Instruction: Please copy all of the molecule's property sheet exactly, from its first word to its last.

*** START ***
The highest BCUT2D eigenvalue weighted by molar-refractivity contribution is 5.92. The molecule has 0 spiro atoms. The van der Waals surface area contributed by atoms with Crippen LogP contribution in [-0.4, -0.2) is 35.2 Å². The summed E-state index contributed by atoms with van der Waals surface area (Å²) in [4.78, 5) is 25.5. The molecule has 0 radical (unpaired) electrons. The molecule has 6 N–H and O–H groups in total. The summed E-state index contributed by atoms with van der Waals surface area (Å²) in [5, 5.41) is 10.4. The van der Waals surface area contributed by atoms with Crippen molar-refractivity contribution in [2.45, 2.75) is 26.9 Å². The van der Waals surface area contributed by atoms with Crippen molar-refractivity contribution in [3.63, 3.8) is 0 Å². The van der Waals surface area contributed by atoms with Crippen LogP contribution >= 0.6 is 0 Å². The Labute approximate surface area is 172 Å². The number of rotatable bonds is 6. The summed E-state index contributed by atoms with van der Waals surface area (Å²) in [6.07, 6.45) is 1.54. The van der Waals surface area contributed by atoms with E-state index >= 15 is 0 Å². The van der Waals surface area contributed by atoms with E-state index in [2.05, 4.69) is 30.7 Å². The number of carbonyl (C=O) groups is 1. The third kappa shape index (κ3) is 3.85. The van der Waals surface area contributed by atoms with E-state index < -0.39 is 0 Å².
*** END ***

The highest BCUT2D eigenvalue weighted by molar-refractivity contribution is 5.92. The molecule has 0 spiro atoms. The van der Waals surface area contributed by atoms with Crippen LogP contribution in [-0.4, -0.2) is 35.2 Å². The summed E-state index contributed by atoms with van der Waals surface area (Å²) in [4.78, 5) is 25.5. The molecule has 0 radical (unpaired) electrons. The molecule has 6 N–H and O–H groups in total. The summed E-state index contributed by atoms with van der Waals surface area (Å²) in [5, 5.41) is 10.4. The van der Waals surface area contributed by atoms with Crippen molar-refractivity contribution in [2.45, 2.75) is 26.9 Å². The van der Waals surface area contributed by atoms with Crippen molar-refractivity contribution in [3.63, 3.8) is 0 Å². The van der Waals surface area contributed by atoms with Crippen LogP contribution >= 0.6 is 0 Å². The Labute approximate surface area is 172 Å². The number of rotatable bonds is 6. The summed E-state index contributed by atoms with van der Waals surface area (Å²) in [6.07, 6.45) is 1.54. The van der Waals surface area contributed by atoms with E-state index >= 15 is 0 Å². The van der Waals surface area contributed by atoms with E-state index in [2.05, 4.69) is 30.7 Å². The number of carbonyl (C=O) groups is 1. The third kappa shape index (κ3) is 3.85. The van der Waals surface area contributed by atoms with E-state index < -0.39 is 0 Å².